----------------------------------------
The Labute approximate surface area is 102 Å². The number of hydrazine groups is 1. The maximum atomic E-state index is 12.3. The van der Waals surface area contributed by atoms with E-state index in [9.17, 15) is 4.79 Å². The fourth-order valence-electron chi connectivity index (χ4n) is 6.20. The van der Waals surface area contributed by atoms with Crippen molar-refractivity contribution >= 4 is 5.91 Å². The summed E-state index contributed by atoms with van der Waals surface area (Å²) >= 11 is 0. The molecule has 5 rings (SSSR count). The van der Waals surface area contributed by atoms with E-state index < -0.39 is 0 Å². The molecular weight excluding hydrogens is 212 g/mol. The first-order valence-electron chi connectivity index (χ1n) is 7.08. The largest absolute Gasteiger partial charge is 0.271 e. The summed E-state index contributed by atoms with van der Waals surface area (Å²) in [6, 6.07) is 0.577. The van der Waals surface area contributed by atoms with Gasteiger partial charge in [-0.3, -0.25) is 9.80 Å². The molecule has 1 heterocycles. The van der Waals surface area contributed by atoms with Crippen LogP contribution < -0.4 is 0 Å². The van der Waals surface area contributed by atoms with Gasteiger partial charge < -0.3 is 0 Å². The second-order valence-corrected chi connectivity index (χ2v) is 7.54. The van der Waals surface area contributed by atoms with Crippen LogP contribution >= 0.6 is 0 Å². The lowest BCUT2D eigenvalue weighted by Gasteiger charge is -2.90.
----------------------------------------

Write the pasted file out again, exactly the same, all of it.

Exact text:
The Labute approximate surface area is 102 Å². The number of hydrazine groups is 1. The maximum atomic E-state index is 12.3. The van der Waals surface area contributed by atoms with E-state index in [9.17, 15) is 4.79 Å². The fourth-order valence-electron chi connectivity index (χ4n) is 6.20. The van der Waals surface area contributed by atoms with Crippen molar-refractivity contribution >= 4 is 5.91 Å². The summed E-state index contributed by atoms with van der Waals surface area (Å²) >= 11 is 0. The molecule has 5 rings (SSSR count). The van der Waals surface area contributed by atoms with E-state index < -0.39 is 0 Å². The molecular weight excluding hydrogens is 212 g/mol. The first-order valence-electron chi connectivity index (χ1n) is 7.08. The largest absolute Gasteiger partial charge is 0.271 e. The summed E-state index contributed by atoms with van der Waals surface area (Å²) in [6, 6.07) is 0.577. The van der Waals surface area contributed by atoms with Gasteiger partial charge in [-0.3, -0.25) is 9.80 Å². The molecule has 1 heterocycles. The van der Waals surface area contributed by atoms with Crippen LogP contribution < -0.4 is 0 Å². The van der Waals surface area contributed by atoms with Gasteiger partial charge < -0.3 is 0 Å². The second-order valence-corrected chi connectivity index (χ2v) is 7.54. The van der Waals surface area contributed by atoms with Crippen LogP contribution >= 0.6 is 0 Å². The lowest BCUT2D eigenvalue weighted by Gasteiger charge is -2.90.